Dynamic Lists, or...?

Steven D'Aprano steve at REMOVETHIScyber.com.au
Mon Jun 13 10:43:10 CEST 2005

On Sat, 11 Jun 2005 10:30:53 -0700, Lorn wrote:

> I'm trying to figure out a way to create dynamic lists or possibly
> antother solution for the following problem. I have multiple lines in a
> text file (every line is the same format) that are iterated over and
> which need to be compared to previous lines in the file in order to
> perform some simple math. Each line contains 3 fileds: a descriptor and
> two integers. Here is an example:
> rose, 1, 500
> lilac, 1, 300
> lilly, 1, 400
> rose, 0, 100
> The idea is that the 0/1 values are there to let the program know
> wether to add or subtract the second integer value for a specific
> descriptor (flower in this case). So the program comes upon rose, adds
> the 500 to an empty list, waits for the next appearance of the rose
> descriptor and then (in this case) subtracts 100 from 500 and prints
> the value. If the next rose was a 1 then it would have added 100.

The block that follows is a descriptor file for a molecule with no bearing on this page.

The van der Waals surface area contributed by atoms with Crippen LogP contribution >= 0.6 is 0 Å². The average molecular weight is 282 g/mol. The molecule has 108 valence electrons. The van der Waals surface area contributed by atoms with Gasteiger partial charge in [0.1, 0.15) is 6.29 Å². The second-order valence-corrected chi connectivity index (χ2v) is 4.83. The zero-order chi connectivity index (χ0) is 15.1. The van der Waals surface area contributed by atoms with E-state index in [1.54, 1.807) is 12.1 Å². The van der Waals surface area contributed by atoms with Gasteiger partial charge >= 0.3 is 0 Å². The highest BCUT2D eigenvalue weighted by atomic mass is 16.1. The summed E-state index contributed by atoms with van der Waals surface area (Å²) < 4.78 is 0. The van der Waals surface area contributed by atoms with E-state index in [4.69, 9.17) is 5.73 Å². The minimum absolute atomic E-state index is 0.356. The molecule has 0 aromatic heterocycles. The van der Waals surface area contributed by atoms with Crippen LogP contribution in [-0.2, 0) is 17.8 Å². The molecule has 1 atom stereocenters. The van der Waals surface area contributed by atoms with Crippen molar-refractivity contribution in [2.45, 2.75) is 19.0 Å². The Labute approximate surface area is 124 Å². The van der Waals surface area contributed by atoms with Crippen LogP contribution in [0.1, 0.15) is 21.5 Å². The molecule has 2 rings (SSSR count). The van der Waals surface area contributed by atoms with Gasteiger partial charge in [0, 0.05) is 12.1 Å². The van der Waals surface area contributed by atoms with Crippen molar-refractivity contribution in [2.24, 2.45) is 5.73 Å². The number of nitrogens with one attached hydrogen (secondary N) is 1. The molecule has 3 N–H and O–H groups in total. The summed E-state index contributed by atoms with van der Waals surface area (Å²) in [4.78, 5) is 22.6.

Why not just use a leading minus sign for the number if it is to be
> I'm uncertain on how to approach doing this though. My idea was to
> somehow be able to create lists dynamically upon each new occurence of a
> descriptor that currently has no list and then perform the calculations
> from there. Unfortunately, the list of descriptors is potentially
> infinte, so I'm unable to previously create lists with the descriptor
> names. Could anyonw give any suggestions on how to best approach this
> problem, hopefully I've been clear enough? Any help would be very gratly
> appreciated.

Use a dictionary:

def update_dict(D, key, sign, value):
    """Update dictionary D item with key by adding 
    or subtracting value."""
    if not sign:
        value = -value
    x = D.get(key, 0)
    D[key] = x + value

def split_line(s):
    """Split a string s into a tuple (key, sign, value),
    ignoring whitespace."""
    L = s.split(",")
    return L[0].strip(), L[1].strip(), L[2].strip()
    # WARNING: insufficient error checking for real world use.

Then call them like this:

D = {}
for line in sourcetext:
    key, sign, value = split_line(line)
    update_dict(D, key, sign, value)

Oh, by the way... just in case this is homework, which I'm sure it isn't
<wink>, I've deliberately left a teeny tiny bug in the code. You'll find
the bug pretty much the first time you run it, and the fix is very simple.


More information about the Python-list mailing list